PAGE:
While most if not all of Clark’s solo work could be considered brimming with deep cuts, for this list I have distilled my choices to five songs from his discography of 11 solo records, two of them with ex-Byrd partners Roger McGuinn and Chris Hillman. Depending on your familiarity with the Clark discography, you may have contrary choices to my own, but that’s the beauty of lists such as the following. A collaborative review and constructive discussion of the dusty cobwebbed corners of Clark’s career can reveal long concealed jewels and shine a brighter light on the obvious gifts of his songwriting abilities …

‘ONE IN A HUNDRED’, (WHITE LIGHT, 1971; ROADMASTER, 1972): A song filled with so much promise and melodic strengths that it held a spot on two albums. First recorded in 1970, the song is actually Byrds reunion track, containing all of the hallmarks of a classic Byrds LP cut with contributions from all of the group’s original members. The jingle-jangle guitar is present and accounted for, in addition to thick and sugary sweet harmonies and Clark’s unique vocal melody lines, all of its elements as distinguishable as a finger print.
The Byrds’ version of the song languished in the vaults until the release of the Dutch LP Roadmaster in 1973. In the interim, Clark, aware of the optimistic songs superior strengths, released an alternate version of the track on 1971’s White Light. This stripped down acoustic version is highlighted by Jessie Ed Davis’ serpentine slide guitar and features an airy yet woody arrangement that showcases this song’s internal strengths.

‘STRENGTH OF STRINGS,’ (NO OTHER, 1974): The combination of his refusal to tour as well as the creation of an LP way ahead of its time unfortunately sunk the album No Other before it ever had a chance to leave the ground. Tucked away as the side-one closer on this now unjustly forgotten album, the mammoth “Strength of Strings” contains a beautifully sung wordless introduction, and a slowly ascending main structure that seems to gain momentum as the song rolls forward. Imposing and towering vocals stretch out toward a huge sinking orange sun outlining the cosmic range.
The track is an anomaly; there is no music from 1974 that quite sounds like this. Instruments wrap around one another like a DNA helix, voices take flight, and melodies elicit images of universes colliding and exploding. The song hails from an album that Clark considered his finest moment and that once again fell into the wrong marketplace at the wrong time. ‘Strength of Strings’ is a revolutionary chapter and a song that continues to impress through its historic musical relevancy, one of Clark’s finest moments.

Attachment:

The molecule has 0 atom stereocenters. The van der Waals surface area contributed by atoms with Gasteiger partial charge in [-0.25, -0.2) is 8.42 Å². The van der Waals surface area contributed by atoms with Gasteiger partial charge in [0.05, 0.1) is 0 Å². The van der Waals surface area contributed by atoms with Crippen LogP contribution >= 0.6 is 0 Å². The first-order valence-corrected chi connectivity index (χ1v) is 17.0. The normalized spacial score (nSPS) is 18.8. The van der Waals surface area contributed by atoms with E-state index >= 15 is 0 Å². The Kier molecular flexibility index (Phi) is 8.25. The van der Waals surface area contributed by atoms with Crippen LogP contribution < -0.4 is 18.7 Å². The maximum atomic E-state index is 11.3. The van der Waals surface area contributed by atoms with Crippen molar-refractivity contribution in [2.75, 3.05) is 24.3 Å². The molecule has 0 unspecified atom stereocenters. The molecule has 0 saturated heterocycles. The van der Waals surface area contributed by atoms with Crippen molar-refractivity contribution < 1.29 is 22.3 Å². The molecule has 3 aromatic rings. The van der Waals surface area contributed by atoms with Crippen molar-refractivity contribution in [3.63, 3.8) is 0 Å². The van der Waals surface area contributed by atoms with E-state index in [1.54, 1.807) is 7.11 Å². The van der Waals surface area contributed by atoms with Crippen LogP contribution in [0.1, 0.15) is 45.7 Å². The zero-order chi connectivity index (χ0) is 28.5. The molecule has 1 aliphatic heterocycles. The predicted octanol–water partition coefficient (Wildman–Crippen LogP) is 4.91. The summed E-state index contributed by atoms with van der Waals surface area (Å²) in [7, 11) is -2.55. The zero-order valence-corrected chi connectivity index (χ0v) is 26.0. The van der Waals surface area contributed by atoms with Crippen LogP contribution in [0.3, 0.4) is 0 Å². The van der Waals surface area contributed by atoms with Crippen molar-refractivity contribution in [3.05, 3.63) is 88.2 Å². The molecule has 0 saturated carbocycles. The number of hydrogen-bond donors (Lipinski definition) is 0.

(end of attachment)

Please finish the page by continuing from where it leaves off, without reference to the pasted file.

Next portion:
‘POLLY,’ (THROUGH THE MORNING, THROUGH THE NIGHT, 1969): ‘Polly’ hails from one of two albums featuring Gene Clark and Doug Dillard from 1968 and 1969 respectively. Exploring the theme of freedom and flight later reflected in tracks such as ‘Silver Raven,’ ‘Polly’ sways like a weather-worn back porch swing in a smooth Southern breeze. The song moves in the manner of a secret passed between friends, soft and breathy, portraying a resonant sense of loss felt the narrator.
Sparkling acoustic arpeggios in addition to patint strokes across the strings elicit an intimate empty narrator’s room, a slow horse drawn rhythm supports the full community of group vocals that hang delicately in the air. While lyrically brief, Clark’s words, slow and languid expose deeper meaning with every listen. The resulting musical creation is a lacy waltz adding color to the black-and-white outline sketched by Clark’s honeyed vibrato.

‘LONELY SATURDAY,’ (TWO SIDES TO EVERY STORY, 1977): After the disappointment felt by the relative commercial failure of 1974’s No Other, Clark returned with another record label and 1977’s release Two Sides to Every Story. Sticking to a theme that seemed to be developing, the record had little success, but the gift of hindsight shows this to be a well-made record containing the usual Clark classics that sit unnoticed like the a beggar on a cold city street. The LP has many choice moments, but the one that sticks with me because of its essential Clark elements is ‘Lonely Saturday.’
The song is a classic country tale of being left behind by a woman who has moved on, but what makes it worthy of inclusion on Clark’s Deep Cuts list is its definitive Clark vocal. You will be hard pressed to find any rock vocals more expressive and saturated with emotion. Weeping pedal steel, honky-tonk barroom piano, and the stale smell of a barren bar stool in conjunction with Clark’s stomach-twisting vocals all add up to a song that will make any grown man cry at the bar.

‘GYPSY RIDER,’ (SO REBELLIOUS A LOVER, 1987): The So Rebellious a Lover LP was subject to positive reviews upon its release, a major change for Clark. It seems that, with the passage of time, some critics and musicians were actually catching up with Clark’s sensibilities. The fruitful collaboration with Carla Olson brought out a number of new Clark songs, the one featured here being one of his finest late-era compositions.
‘Gypsy Rider,’ originates from Clark’s comfort zone, a dusty cowboy ballad dealing with travel, escape and a vagabond searching for answers along the rutted highway of life. Built on Clark’s acoustic guitar and still hearty yet gently quaking vocals, the song balances on the rhythm of the stringed instruments and melody until a tender clip-clop percussion joins in mid-song. ‘Gypsy Rider’ illustrates that Clark’s penchant for melody still remained, despite its arrival toward the end of his tiring existence. Even tucked away on this now-rare album, Clark calls out from the grooves remaining relevant, singing for you.

The above list could go in a myriad of directions with the amount of rare quality material and hidden tracks to be found in Gene Clark’s discography. With a prolific artist such as Clark, material was always being created; he could never turn off the tap; an abundance of material still awaits discovery. If only Gene could have hung on for a few more years and escaped the grasp of his demons, he would have collided with the current renewed interest and respect for his work.

The aforementioned tracks outlined above illustrate that in the shadow-obscured corners of Clark’s catalog there remains in wait beautiful music to find and enjoy. There are more songs to add to this constantly growing list, but for those who wish to begin the journey down the gypsy’s road, the above is a perfect starting point.